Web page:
Prakash Javadekar clears 240 projects in 3 months

  • Chetan Chauhan, Hindustan Times, New Delhi
  • Updated: Sep 11, 2014 08:40 IST

Environment minister Prakash Javadekar worked at great speed in his first 100 days in office and cleared 240 of 325 projects that had been in limbo after environmental clearances slowed to a trickle under the previous government, ministry documents show.

The government estimates the hastening of approvals could spur investment worth Rs 200,000 crore and help revive the economy. The clearances are supposed to bring in fresh investment and give infrastructure sectors like roads, power plants and oil exploration a boost.

HT and Delhi-based advocacy group Environment Impact Assessment Resource and Response Centre analysed minutes of two key environment committees that cleared 240 projects. The committees are the Expert Appraisal Committee (EAC), a body of experts to examine projects for environmental impact, and the Forest Advisory Committee (FAC), which decides on diversion of forestland.

The EAC approved 217 projects in six crucial sectors such as coal, mining and thermal power in three months, five more than what was approved in the first seven months of former environment minister Jairam Ramesh’s term.

Most public sector companies such as Oil and Natural Gas Corp-oration and National Thermal Power Corporation got approval to expand capacity, start new projects and conduct surveys for new projects. The ministry also okayed major private sector projects such as a plan to increase Cairn Energy’s oil production capacity by 50% in Rajasthan.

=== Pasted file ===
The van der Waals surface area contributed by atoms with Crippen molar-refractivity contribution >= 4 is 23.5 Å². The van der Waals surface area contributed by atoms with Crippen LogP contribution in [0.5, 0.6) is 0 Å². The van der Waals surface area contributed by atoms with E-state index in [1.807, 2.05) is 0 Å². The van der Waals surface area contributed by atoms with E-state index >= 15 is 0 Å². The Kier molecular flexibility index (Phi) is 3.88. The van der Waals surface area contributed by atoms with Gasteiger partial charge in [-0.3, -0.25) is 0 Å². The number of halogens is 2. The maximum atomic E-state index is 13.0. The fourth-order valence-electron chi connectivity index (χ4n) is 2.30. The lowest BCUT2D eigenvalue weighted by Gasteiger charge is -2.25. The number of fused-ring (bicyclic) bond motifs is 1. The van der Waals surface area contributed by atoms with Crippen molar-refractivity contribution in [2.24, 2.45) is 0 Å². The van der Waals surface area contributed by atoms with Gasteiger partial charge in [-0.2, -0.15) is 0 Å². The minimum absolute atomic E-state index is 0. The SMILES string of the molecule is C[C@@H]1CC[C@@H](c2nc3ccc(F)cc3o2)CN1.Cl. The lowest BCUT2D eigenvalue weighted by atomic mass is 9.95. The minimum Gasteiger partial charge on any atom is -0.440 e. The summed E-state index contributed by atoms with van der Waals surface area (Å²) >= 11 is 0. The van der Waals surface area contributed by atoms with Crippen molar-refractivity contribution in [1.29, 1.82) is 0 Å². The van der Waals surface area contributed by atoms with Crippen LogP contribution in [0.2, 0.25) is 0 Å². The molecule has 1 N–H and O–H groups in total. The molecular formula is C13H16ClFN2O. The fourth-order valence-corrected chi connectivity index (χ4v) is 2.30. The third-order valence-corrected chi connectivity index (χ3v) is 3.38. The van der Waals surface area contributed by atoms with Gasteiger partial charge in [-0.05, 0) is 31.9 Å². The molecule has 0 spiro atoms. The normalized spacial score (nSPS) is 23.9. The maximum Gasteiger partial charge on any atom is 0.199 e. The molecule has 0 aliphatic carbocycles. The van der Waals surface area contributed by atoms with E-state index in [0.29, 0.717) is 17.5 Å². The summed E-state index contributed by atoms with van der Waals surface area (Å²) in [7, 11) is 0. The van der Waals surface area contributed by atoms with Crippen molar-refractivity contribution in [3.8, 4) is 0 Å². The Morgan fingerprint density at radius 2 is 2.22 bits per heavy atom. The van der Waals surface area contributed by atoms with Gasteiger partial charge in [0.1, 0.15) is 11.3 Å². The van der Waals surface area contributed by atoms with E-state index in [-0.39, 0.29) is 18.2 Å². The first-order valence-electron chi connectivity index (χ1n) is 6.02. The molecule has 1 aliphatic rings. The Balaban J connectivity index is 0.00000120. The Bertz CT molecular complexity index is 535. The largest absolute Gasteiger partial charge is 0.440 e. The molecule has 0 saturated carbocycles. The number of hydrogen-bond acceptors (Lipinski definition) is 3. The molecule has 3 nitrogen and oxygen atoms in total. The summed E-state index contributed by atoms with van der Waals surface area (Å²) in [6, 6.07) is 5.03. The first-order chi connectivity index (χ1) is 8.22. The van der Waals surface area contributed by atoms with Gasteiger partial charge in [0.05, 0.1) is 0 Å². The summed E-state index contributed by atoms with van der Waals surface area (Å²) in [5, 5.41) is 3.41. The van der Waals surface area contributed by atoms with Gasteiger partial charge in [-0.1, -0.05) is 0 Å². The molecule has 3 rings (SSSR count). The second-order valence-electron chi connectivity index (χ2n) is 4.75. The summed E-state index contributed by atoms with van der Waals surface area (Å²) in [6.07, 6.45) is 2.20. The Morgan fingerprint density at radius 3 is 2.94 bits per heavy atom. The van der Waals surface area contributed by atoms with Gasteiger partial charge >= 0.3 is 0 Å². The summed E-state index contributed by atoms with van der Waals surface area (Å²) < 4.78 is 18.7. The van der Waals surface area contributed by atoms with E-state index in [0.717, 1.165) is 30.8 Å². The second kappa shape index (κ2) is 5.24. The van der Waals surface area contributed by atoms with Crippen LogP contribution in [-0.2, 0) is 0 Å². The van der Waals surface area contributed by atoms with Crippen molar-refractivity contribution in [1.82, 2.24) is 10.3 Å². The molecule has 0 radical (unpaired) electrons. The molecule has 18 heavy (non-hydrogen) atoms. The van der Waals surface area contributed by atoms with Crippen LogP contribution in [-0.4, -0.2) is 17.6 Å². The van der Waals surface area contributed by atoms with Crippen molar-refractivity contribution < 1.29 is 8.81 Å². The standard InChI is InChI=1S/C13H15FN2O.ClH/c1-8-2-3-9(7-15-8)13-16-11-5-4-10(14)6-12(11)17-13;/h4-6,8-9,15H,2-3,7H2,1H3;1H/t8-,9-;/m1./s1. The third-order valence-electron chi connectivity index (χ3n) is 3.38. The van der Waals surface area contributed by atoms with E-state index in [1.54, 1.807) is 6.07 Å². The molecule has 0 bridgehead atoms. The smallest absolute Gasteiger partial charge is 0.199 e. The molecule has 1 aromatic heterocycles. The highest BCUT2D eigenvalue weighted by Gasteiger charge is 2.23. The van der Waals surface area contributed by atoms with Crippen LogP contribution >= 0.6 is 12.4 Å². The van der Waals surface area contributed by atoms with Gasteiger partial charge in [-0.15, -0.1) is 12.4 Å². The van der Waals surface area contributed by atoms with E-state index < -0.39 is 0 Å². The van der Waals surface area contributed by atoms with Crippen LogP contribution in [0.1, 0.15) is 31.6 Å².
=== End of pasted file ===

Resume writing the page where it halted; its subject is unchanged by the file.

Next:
Industry also received a boost after the FAC approved the diversion of a massive 7,122 hectares of forestland for development projects in the Narendra Modi government’s first three months. The committee approved 33 of 41 projects it considered, including six salt leases to companies in Gujarat --- held back for the last two years because of its adverse impact on the livelihood of locals.

The FAC in Javadekar’s three months allowed diversion of forestland equal to what it did in the first year of Ramesh as environment minister, monthly data for forestland diversion compiled by the Centre for Science and Environment (CSE) shows.

The fast approvals became possible after easing norms including expansion of coal mining projects from mandatory public hearing, and keeping the decision on no-development zones in abeyance.

Javadekar said the NDA government was pursuing the goal of higher economic growth with environmental protection. He listed a series of steps taken by his ministry for environment protection, including upgrading emission standards for the highly polluting cement industry and closing of polluting industries on the banks of the Ganga.

“The steps are pro-environment… See the steps we are taking to protect the environment. Earlier, environment protection was ideological discourse and now we care for nature,” Javadekar said, when asked to respond to the HT analysis on project approvals.

Environmentalists say the ministry’s project approval spree in dense forest areas in Maoist-affected regions in Chhattisgarh, Odisha and Jharkhand would not have been possible without the easing of stringent green norms.

“Will new minister Prakash Javadekar keep perpetuating a bad system or make a real difference for real change?” asked Sunita Narain, director general of the Centre for Science and Environment.

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